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Stroke Smart Magazine

May/June 2008

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Ronny Schwartz
Making a Difference One Person at a Time

By Jeannie Price

On a hot summer day in 1986, Ronny Schwartz awoke from a nap and could not move her leg. She called her doctor, who strongly urged her to get immediate medical attention. A friend took her to the hospital later in the day. After a battery of tests, it was determined that Ronny, an avid smoker, had suffered a stroke.

After a two-week hospital stay, Ronny was able to go home. Her discharge instructions included frequent outpatient visits with a therapist and smoking fewer cigarettes. She was not told that smoking was a leading risk factor for stroke. She was not told to quit smoking altogether. She was not told that quitting could reduce her stroke risk immediately.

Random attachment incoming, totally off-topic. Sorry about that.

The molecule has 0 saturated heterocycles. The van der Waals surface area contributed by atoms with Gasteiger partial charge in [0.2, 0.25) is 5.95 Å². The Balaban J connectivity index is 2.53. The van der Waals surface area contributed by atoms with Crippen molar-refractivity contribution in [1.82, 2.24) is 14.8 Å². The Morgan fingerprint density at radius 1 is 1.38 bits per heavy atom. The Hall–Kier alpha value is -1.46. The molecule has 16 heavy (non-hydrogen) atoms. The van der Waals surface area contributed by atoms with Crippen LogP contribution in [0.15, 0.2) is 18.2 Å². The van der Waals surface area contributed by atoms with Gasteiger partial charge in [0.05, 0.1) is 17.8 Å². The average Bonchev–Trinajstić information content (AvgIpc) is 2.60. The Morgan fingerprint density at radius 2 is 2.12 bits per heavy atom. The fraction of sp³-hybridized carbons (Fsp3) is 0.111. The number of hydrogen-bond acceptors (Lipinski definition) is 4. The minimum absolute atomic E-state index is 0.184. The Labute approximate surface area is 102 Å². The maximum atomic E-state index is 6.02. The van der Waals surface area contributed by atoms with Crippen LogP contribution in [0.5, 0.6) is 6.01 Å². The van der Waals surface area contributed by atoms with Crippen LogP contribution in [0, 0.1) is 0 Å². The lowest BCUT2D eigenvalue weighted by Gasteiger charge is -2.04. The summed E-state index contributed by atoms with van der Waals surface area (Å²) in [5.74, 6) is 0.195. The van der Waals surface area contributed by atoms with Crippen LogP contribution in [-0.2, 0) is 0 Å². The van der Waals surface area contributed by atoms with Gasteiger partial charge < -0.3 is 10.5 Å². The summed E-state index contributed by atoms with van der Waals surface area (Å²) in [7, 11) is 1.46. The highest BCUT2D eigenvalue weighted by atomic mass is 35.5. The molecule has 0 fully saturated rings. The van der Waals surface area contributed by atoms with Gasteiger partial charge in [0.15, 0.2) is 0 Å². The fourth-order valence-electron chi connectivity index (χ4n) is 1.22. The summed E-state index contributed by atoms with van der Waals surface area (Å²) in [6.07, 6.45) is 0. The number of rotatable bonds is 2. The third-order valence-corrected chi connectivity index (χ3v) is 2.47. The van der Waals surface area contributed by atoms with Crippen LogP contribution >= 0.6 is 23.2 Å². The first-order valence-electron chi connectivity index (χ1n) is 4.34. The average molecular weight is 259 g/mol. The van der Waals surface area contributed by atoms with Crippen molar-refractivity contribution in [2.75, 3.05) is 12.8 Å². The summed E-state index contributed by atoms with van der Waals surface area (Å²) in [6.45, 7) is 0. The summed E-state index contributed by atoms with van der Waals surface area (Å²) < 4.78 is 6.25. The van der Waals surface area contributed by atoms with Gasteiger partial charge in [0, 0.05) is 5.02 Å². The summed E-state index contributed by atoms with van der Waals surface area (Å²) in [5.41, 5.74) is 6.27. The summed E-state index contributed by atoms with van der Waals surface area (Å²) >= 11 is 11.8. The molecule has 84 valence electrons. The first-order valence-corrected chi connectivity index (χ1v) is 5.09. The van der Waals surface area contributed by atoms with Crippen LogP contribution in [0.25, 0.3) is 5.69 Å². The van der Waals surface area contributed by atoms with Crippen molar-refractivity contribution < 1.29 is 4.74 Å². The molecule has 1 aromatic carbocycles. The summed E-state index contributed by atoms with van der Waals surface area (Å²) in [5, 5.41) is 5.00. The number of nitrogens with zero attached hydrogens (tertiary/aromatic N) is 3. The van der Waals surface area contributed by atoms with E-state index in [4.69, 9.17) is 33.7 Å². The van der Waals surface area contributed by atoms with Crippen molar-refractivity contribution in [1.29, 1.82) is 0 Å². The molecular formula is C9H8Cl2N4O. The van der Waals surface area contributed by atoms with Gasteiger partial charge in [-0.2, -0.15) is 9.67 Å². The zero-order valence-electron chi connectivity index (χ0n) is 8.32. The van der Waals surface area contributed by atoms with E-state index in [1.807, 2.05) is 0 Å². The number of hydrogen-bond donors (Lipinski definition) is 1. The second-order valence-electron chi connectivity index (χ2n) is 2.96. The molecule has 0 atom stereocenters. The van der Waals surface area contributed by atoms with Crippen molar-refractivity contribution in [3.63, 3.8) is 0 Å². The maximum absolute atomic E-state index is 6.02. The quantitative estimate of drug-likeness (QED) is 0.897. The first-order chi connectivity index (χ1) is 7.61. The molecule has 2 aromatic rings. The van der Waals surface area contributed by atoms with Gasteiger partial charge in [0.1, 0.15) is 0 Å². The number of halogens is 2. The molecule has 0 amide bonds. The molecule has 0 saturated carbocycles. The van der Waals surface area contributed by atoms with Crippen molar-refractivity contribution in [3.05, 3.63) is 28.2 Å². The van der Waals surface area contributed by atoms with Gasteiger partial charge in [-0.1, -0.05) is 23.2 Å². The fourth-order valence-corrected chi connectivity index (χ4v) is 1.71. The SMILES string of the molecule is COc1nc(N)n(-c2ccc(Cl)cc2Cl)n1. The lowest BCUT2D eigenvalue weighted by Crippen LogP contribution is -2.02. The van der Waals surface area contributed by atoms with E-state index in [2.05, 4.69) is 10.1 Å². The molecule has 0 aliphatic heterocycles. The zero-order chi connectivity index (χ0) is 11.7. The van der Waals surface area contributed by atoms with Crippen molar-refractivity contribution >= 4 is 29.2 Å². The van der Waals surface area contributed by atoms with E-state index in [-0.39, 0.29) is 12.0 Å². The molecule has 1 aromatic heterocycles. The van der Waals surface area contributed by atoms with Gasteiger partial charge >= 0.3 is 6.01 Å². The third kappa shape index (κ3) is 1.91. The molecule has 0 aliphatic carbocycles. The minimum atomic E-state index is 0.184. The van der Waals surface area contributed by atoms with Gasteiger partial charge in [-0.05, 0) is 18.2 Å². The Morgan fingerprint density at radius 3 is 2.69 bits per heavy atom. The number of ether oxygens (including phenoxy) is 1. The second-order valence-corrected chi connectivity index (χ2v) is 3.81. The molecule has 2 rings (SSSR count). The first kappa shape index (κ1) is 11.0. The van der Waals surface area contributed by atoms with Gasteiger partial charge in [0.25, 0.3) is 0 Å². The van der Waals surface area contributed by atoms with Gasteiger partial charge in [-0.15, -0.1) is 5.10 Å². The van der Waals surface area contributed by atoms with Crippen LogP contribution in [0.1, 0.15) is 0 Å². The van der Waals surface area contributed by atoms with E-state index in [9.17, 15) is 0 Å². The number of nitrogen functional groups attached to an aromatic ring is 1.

Today Ronny knows a lot more about stroke prevention, symptom recognition and the need to act fast, and she shares her story, and her wisdom, with anyone who will listen.

In addition, Ronny and her family support efforts to reduce the impact of stroke through research grants and funding. Ronny makes a difference one person at a time, one day at a time. And you can too. During National Stroke Awareness Month this May, share your
story. Talk to your family and friends about stroke risk, symptom recognition and prevention of stroke. Together, we can reduce the incidence and impact of stroke.



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National Stroke Association’s mission is to reduce the incidence and impact of stroke by developing compelling education and programs focused on prevention, treatment, rehabilitation and support for all impacted by stroke.

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